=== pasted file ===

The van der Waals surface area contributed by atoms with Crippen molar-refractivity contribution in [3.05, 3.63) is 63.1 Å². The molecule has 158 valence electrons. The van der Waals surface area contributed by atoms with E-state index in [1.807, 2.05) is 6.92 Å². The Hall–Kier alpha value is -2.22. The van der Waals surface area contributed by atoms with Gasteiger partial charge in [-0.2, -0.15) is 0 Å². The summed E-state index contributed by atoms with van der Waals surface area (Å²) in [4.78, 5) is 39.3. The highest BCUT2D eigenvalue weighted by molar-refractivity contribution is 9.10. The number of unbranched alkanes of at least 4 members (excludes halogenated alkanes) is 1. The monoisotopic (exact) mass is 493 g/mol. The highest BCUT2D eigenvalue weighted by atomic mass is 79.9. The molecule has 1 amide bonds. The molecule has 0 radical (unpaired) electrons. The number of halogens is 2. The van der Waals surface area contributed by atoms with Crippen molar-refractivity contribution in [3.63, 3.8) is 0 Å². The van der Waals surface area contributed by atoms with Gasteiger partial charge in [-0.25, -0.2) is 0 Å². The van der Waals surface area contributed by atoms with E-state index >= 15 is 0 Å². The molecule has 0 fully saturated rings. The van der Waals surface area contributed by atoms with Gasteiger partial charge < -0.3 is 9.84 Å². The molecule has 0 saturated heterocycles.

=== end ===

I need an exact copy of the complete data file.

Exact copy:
The van der Waals surface area contributed by atoms with Crippen molar-refractivity contribution in [3.05, 3.63) is 63.1 Å². The molecule has 158 valence electrons. The van der Waals surface area contributed by atoms with E-state index in [1.807, 2.05) is 6.92 Å². The Hall–Kier alpha value is -2.22. The van der Waals surface area contributed by atoms with Gasteiger partial charge in [-0.2, -0.15) is 0 Å². The summed E-state index contributed by atoms with van der Waals surface area (Å²) in [4.78, 5) is 39.3. The highest BCUT2D eigenvalue weighted by molar-refractivity contribution is 9.10. The number of unbranched alkanes of at least 4 members (excludes halogenated alkanes) is 1. The monoisotopic (exact) mass is 493 g/mol. The highest BCUT2D eigenvalue weighted by atomic mass is 79.9. The molecule has 1 amide bonds. The molecule has 0 radical (unpaired) electrons. The number of halogens is 2. The van der Waals surface area contributed by atoms with Crippen molar-refractivity contribution in [3.63, 3.8) is 0 Å². The van der Waals surface area contributed by atoms with Gasteiger partial charge in [-0.25, -0.2) is 0 Å². The van der Waals surface area contributed by atoms with E-state index >= 15 is 0 Å². The molecule has 0 fully saturated rings. The van der Waals surface area contributed by atoms with Gasteiger partial charge < -0.3 is 9.84 Å². The molecule has 0 saturated heterocycles.